Most of us have come across Conway's Law - the observation that "organisations that design systems are constrained to produce designs which are copies of the communication structures of those organisations". From standalone web applications to open-source projects to large-scale enterprise applications, a project's success (or failure) comes down to the team that's trying to deliver it - so why do so many projects try to impose the right architecture on the wrong team structure?
Once you accept the the tendency for systems to end up reflecting the structure of the teams that build them, it becomes clear why a lot of software projects don't go according to plan. Your architect says you're going to use an API instead of direct database access - but then you sit your back-end developers right next to your DBA and give them a deadline to hit. What do you think's going to happen to your abstraction layer? Or you decide you're going to have an API team in London working with an app developer in Belarus and a web team in Ukraine, and then you wonder why your system's communication layers are causing performance problems?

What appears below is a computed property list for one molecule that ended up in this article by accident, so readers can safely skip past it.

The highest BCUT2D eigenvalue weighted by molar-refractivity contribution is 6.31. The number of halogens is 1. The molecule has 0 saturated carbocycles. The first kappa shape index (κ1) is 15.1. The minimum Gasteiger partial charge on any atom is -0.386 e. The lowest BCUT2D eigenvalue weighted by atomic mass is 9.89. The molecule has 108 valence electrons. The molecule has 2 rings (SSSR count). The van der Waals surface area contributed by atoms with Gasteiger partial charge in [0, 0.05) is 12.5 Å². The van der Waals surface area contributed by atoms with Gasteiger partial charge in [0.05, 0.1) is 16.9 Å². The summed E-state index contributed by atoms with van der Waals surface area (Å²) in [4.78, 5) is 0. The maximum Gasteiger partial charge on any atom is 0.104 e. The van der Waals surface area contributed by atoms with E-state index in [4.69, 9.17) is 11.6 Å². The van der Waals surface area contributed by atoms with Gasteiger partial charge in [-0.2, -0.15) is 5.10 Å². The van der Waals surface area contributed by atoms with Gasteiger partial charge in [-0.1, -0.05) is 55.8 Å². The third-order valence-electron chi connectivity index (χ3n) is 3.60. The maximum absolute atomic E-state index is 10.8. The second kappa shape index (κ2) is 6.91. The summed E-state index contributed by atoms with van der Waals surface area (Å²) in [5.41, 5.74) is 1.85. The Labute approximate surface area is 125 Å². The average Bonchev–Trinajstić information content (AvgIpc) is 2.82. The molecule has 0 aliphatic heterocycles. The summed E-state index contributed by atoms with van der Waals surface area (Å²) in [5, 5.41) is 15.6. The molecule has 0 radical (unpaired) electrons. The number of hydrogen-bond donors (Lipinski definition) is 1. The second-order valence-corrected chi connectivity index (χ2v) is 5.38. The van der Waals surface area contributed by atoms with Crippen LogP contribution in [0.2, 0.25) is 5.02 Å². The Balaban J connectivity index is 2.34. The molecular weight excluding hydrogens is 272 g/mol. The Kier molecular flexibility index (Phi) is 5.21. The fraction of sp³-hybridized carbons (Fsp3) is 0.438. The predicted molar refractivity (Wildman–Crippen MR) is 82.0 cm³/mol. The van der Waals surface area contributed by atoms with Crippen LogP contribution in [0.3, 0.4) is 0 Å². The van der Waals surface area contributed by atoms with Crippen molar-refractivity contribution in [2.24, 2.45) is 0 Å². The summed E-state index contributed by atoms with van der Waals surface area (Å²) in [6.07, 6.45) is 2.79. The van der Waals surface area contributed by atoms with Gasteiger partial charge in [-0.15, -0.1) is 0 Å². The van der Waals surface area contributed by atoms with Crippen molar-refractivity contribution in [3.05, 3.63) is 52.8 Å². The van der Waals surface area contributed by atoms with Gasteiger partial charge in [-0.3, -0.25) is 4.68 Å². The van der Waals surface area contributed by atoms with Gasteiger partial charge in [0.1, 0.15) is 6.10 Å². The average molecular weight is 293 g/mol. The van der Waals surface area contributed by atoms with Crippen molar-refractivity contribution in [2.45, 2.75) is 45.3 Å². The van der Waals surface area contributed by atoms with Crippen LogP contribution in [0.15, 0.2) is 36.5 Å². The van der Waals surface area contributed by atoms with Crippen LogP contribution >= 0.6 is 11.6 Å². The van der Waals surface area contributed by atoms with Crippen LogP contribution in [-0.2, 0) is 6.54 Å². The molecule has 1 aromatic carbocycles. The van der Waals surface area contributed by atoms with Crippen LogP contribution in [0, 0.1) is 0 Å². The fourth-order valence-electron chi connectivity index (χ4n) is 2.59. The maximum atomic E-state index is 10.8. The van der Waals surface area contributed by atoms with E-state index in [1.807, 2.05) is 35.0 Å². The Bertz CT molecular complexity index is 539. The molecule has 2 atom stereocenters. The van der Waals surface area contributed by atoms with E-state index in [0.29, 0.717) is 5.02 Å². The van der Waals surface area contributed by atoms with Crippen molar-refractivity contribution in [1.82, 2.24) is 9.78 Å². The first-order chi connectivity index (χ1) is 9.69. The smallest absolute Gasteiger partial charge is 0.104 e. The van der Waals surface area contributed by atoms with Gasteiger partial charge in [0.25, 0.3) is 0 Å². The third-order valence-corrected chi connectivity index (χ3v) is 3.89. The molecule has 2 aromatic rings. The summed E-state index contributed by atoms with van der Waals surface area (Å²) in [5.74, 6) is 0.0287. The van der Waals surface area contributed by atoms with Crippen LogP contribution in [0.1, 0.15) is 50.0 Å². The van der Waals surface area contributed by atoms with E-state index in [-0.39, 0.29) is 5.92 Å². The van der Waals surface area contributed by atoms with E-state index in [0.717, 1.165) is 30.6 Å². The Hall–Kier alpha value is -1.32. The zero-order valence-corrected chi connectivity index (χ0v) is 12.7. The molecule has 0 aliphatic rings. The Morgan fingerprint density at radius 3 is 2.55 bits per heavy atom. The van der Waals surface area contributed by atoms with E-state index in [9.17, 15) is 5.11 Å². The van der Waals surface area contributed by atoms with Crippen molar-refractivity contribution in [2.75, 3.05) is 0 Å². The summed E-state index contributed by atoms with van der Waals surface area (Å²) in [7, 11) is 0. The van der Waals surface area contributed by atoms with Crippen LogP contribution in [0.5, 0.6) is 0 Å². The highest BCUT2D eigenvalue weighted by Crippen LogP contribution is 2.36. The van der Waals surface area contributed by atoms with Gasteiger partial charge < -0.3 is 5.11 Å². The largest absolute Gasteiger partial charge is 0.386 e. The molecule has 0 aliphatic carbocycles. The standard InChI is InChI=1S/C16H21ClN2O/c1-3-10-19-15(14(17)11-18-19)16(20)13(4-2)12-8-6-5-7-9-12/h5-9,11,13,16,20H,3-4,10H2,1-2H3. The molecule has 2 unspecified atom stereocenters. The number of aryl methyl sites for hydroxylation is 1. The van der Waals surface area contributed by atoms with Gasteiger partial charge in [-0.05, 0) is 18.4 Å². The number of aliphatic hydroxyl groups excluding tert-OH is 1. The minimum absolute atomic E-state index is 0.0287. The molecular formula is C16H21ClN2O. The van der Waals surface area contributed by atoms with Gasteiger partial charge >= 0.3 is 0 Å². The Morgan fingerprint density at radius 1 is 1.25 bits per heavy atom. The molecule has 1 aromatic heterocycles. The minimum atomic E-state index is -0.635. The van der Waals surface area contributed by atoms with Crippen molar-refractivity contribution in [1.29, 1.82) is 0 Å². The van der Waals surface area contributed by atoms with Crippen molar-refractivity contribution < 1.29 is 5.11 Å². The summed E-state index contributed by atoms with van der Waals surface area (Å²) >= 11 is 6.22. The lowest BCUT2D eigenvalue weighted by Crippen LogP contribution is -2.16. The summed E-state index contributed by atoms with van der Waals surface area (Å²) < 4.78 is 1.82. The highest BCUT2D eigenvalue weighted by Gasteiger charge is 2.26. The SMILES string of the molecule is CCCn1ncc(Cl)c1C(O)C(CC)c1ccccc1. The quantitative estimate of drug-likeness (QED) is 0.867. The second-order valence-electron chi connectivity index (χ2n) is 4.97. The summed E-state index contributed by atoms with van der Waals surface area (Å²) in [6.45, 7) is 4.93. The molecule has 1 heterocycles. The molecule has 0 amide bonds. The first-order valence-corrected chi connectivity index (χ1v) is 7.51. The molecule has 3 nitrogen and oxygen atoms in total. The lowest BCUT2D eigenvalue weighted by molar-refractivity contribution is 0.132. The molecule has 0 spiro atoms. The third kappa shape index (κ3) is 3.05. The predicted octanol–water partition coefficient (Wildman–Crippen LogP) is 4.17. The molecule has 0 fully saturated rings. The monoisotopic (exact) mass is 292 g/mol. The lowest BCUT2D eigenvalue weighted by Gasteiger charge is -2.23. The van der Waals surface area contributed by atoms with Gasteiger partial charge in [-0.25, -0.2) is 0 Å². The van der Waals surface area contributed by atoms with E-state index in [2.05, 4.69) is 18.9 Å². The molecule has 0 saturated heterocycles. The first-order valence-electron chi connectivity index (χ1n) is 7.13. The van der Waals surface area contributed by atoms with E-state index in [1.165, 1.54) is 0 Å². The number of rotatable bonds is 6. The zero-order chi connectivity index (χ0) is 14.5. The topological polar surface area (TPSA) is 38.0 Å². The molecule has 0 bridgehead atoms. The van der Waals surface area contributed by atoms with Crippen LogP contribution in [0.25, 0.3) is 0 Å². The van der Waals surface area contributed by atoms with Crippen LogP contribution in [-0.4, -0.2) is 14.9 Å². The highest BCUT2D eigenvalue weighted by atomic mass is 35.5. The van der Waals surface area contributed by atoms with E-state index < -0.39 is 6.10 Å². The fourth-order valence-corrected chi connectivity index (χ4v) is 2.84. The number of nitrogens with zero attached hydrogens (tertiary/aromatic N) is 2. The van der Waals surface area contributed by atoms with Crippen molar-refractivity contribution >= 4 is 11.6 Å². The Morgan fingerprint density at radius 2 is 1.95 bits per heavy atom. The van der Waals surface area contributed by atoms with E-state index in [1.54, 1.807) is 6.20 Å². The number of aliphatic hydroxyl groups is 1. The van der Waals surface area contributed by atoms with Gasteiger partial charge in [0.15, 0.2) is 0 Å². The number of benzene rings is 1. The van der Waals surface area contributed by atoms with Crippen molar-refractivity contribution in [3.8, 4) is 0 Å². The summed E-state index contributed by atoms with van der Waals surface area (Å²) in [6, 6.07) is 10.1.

In this talk, Dylan explores the idea that we should be designing our systems first, and then restructuring our teams to reflect the system design. We'll look at some common communication structures - including some things you probably do already that you never realised were communication structures - and how those structures affect the outcome of the systems they help to build. We'll discuss how you can apply common patterns to your teams as well as your code, and we'll talk about how to sell the idea to your boss before you start moving desks around.